Great DX Is For More Than Just Developers

In case the resurrection of old technical product management content on my Medium page didn’t tip you off, developer experience (or “DX”…

Great DX Is For More Than Just Developers

In case the resurrection of old technical product management content on my Medium page didn’t tip you off, developer experience (or “DX” for the sake of adding another acronym for our collective lexicon) is incredibly important to me. Let’s keep the ball rolling, then.

Over the last ten years, I’ve been fortunate enough to contribute to a number of cloud platform companies that have worked hard to develop platforms that developers want to use: Achievers, UXP Systems, Stormpath,, and TouchBistro have all tackled this challenge in their own ways.

What has become very apparent over the years is that the arms race and hype campaign to attract developers’ attention to these platforms is often pursued without a consideration for one important reality: developers aren’t the only drivers of technology adoption in an organization.

As product managers, particularly technical ones, play a more active role in helping Engineering find usable solutions to business problems, we begin to take more of a vested interest in the types of tools that exist to streamline our development efforts.

This is what the modern day “buy vs. build” investigation amounts to: a search for something that already exists, be it on StackOverflow or otherwise, to short-circuit the build.

Thus, when a company invests heavily in developer experience, making it easy to adopt their technology platform, the investment can pay dividends by attracting tangentially-technical prospects like product managers who can be, and often are, an organization’s technology decision-makers — decision makers with the power to drive adoption (and subsequent revenue) of the platform.

Examples To Follow

Popular examples here include Stormpath (whose ease of adoption led to their acquisition by Okta) as well as the likes of Stripe, Twilio, and Parse.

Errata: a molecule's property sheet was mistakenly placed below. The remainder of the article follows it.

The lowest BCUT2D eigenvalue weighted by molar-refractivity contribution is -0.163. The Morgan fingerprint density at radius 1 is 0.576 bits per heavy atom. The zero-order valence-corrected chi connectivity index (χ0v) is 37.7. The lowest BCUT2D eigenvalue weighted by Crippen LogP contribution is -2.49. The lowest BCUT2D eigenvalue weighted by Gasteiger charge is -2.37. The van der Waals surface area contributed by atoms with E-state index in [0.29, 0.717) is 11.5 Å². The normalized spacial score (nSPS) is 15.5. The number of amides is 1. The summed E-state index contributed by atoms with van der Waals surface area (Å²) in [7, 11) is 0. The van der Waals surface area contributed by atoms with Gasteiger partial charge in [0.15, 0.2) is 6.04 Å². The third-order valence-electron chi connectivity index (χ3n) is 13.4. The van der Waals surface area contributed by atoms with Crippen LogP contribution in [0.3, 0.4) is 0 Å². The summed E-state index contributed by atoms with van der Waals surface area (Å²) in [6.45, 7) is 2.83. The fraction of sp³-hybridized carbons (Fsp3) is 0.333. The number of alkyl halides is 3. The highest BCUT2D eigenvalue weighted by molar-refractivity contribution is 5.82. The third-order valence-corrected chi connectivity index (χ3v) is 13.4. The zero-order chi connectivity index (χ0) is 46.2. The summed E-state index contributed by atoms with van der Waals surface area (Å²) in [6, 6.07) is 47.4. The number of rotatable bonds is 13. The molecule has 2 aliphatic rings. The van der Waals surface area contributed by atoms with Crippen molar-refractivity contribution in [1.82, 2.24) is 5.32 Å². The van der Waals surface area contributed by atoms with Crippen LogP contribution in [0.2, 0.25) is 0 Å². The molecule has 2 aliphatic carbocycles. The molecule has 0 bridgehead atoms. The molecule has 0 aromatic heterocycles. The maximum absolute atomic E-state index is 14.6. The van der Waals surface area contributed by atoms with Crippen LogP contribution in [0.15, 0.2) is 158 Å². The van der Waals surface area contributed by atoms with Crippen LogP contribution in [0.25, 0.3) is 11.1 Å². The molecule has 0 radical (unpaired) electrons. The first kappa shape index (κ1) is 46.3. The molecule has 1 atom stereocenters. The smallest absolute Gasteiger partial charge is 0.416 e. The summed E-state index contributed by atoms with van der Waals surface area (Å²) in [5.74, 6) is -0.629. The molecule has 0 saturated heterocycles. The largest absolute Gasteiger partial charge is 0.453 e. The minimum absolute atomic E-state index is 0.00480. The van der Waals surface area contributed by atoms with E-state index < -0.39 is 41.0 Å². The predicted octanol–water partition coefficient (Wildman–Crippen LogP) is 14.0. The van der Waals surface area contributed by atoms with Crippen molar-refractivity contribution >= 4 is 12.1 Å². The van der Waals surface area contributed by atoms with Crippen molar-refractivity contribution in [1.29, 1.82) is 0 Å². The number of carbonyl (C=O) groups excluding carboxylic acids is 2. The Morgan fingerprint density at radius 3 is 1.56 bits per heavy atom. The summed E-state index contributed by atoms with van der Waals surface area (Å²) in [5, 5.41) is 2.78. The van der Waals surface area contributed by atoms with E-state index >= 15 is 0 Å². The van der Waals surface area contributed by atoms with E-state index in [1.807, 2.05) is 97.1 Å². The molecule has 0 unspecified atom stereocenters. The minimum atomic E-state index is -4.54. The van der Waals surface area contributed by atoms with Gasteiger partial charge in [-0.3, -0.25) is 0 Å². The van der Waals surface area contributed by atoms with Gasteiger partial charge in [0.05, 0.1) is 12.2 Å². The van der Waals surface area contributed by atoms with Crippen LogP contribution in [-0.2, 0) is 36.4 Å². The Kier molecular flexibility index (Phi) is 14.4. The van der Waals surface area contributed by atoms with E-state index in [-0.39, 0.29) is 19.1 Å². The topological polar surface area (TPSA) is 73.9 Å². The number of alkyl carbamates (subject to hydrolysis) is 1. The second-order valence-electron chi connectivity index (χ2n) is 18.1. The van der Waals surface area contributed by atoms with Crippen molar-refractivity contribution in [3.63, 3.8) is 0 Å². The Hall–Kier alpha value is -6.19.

A more up-and-coming example is Contentful, whose APIs enable content managers and writers to focus on organizing and authoring content while freeing their web developers of the shackles imposed by the damning bloat of encumbrance known as Drupal and Wordpress.

Contentful’s Dev Portal makes it extremely easy to get up and running.

Thanks to strong documentation, an easy-to-use administration console, and a bevy of turn-key SDKs, I was able to spin up a working application that had integrated Contentful in less time than it took me to write this article.

Now, I consider myself to be on the more technical side of PMs out there, but suffice to say that with just a little more work on the content side to raise awareness of this ease-of-adoption, Contentful’s audience (and subsequent demand) could expand significantly.

Of course, this is just one of many companies out there building compelling APIs that simply need to reach a broader audience of technologists before truly taking off — but with the right DX principles already in place, the hardest work may already be behind them. That makes Contentful a DX idol worth emulating.

You can check out the sample app on my Github page. Are you working on a cool platform targeting developers? Let me know. I’d love to hear more and test it out.

Update (Sept 19): As if to prove my point, Twilio this morning has rolled out a new tool called “Studio” which allows you to use their service without writing a line of code.